Hairy chainsaw massacre

Because I was born in a family where mental illness is common, in some ways I had to grow up fast. That means I didn’t get to do some of the very very stupid things teenagers do, because I had this huge sense of responsibility and consequences. And that means that today, fully grown up, I find myself making some really stupid mistakes. Like a teenager. Continue reading

When your car is your best friend

January was definitely a no-luck month for me. First there was that terrible cough that prevented me from sleeping for an entire week. Then my car was scheduled to go to the shop for some maintenance that wasn’t supposed to last more than two days. As it turned out, it lasted four days. Then I picked it up, and 10 days later it broke down (I couldn’t turn the wheel) so back it went to the shop. This time, the car was in there for a week and a half.

So why am I writing a post about my car? I mean, isn’t more ecological to ride the public transports or carpooling with a nice coworker?

Because when you have a debilitating illness like MS having a car makes a HUGE difference. Let’s see: Continue reading

MS and colds don’t mix

I kicked off 2016 dancing with friends and generally in a good mood. But soon after I went back to work I started noticing my throat going sore and my lungs burning with a tickling feeling. A lot of coughing ensued. And by a lot I mean a LOT. This wasn’t one of those colds where you just feel like you were hit by a bus for three days and then you’re fine. No, this was a mild enough a cold, except that it lasted for a whole long eight days. That means that for those eight days I barely slept because I couldn’t stop coughing.

I think you can imagine where this story is going. Continue reading

This is why I won’t learn from my mistakes

One of these days I was scrolling down my Facebook news feed and I saw this video someone I met through dance classes had posted.

I already knew movement was of the utmost importance when it came to neurological disorders, but I found this video so compelling and heartwarming that I immediately googled where I could learn more about dance and movement therapy. Et voilà, there will be a workshop in February – and me, of course, I already enrolled.

So if you read me complaining about how tired I am and how I always keep myself too busy for my own sake – like I did back in October – then you’ll know why. I’m hoping I can do things a little differently this time though, like taking a day off from work or skipping some assignment for college so it won’t take such a toll.

But you know me, my love for dance and my love for the mysteries of neurosciences. My wanting to heal. And my need to actually do something I’m passionate about. To fall in love.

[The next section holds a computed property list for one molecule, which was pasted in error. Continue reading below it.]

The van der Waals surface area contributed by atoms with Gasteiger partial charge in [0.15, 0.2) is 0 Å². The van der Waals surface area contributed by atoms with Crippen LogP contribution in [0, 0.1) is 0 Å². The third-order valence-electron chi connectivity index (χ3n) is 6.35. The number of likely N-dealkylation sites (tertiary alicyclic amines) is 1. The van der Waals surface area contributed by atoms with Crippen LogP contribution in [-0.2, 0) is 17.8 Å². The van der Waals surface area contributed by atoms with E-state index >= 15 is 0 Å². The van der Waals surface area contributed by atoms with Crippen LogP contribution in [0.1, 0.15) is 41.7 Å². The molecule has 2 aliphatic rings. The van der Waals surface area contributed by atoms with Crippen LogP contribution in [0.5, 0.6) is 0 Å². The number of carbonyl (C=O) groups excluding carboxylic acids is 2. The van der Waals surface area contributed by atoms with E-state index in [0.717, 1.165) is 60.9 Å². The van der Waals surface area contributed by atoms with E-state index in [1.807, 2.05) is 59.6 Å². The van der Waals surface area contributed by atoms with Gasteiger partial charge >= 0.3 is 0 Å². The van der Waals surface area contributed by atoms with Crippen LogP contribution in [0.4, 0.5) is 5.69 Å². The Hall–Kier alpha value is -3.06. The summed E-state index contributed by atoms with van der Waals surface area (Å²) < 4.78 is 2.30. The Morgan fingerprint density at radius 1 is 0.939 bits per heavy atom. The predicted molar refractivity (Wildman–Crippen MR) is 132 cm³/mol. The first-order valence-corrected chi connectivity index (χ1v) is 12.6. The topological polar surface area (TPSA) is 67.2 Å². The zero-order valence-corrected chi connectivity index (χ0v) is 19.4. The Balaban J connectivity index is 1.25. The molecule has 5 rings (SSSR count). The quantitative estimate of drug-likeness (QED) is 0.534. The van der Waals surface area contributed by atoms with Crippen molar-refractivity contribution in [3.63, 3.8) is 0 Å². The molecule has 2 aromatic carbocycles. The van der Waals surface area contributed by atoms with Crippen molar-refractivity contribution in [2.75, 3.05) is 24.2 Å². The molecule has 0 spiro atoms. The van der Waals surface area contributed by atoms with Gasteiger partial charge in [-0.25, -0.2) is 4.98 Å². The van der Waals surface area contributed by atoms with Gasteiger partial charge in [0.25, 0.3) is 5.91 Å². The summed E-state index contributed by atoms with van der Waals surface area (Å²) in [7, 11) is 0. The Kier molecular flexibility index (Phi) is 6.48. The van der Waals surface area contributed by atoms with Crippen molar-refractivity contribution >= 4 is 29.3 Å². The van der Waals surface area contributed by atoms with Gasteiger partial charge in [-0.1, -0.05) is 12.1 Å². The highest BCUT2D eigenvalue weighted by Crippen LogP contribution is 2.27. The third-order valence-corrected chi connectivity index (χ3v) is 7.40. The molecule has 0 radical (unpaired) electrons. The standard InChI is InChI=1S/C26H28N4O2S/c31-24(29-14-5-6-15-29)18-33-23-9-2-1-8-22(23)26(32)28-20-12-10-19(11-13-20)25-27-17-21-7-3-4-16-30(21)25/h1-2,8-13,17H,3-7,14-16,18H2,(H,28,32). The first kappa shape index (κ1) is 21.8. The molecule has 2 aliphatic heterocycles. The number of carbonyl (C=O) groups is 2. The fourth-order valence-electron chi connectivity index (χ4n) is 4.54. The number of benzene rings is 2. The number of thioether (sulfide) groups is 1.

Dear Santa


I never have a Christmas wish list. There’s not really anything I want. I already have everything. All of the meaningful things in life. Two beautiful kids, a loving man, and the best sister. Parents that love me, friends, and a roof over my head. That’s all I need.

Gifts have never been on my priority list. Material things are just things. So when asked what I want for Christmas I usually say nothing or I don’t know. What could I possibly want?

A new leg, a new eye, not to walk like a drunk. Just kidding!

A couple nights ago and like most nights I was unable to sleep. Thanks again MS…lol. I don’t want to keep anyone up with lights or the TV so just like every other night I have nothing better to do but entertain myself with thought. A traffic jam in my brain. Yes I…

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So this was the day, four years ago, when I heard the words that changed my life.

I’m not going to write a huge post about how these past four years have been for me (kind of hard). I’m just going to say I finally realized my MS is not Voldemort and I actually started saying out loud that I have it. Of course I don’t go around introducing myself “Hi, I’m Sónia and I have MS” – and of course work is also a different story – but in specific contexts, like when I met a physical therapist and asked for her number (because I have MS and who knows if one day I may need you), or when I tried to explain the lady at the drug store I can’t just take anything for insomnia and/or depression (because I have MS and it might interfere), it makes sense that I stop hiding and being ashamed. It’s just a fact, not a judgment. I have MS.

I’m also glad that even though I changed in many aspects, I haven’t lost sight of who I am. It’s inevitable to change when you’re faced with a condition like MS. Some changes you make consciously, some changes the disease makes for you and you only realize later on, but you’re bound to change. Still, I’ve managed to keep the core of what makes me who I am mostly untouched, through all the damage, the angry words, the sorrow in my heart and the scar tissue in my brain that just won’t heal itself no matter how much I pray. In this way, MS can’t tame me. I will be fiercely holding on to what I feel makes me human – to my essence. That’s what I’ll be celebrating tonight. And who knows, in the end, even Voldemort was defeated.


My recent bout of insomnia, that I relate to the anxiety and change of routine caused by my master’s classes, has been met with skepticism from everyone from my mother to my therapist. I see them frown and ask, “Couldn’t this have something to do with Tecfidera?”

The taking of the full dose of Tecfidera coincided precisely with the beginning of my classes, so there was really no way to be sure unless I talked to my neuro, but I know deep inside in my gut that these past two months of insomnia have everything to do with anxiety originated by classes. Because I feel anxious, that restless feeling inside my chest that is so familiar. Because when I wake up in the middle of the night is usually due to some nightmare. Because I’ve been living with myself for the past 33 years. Continue reading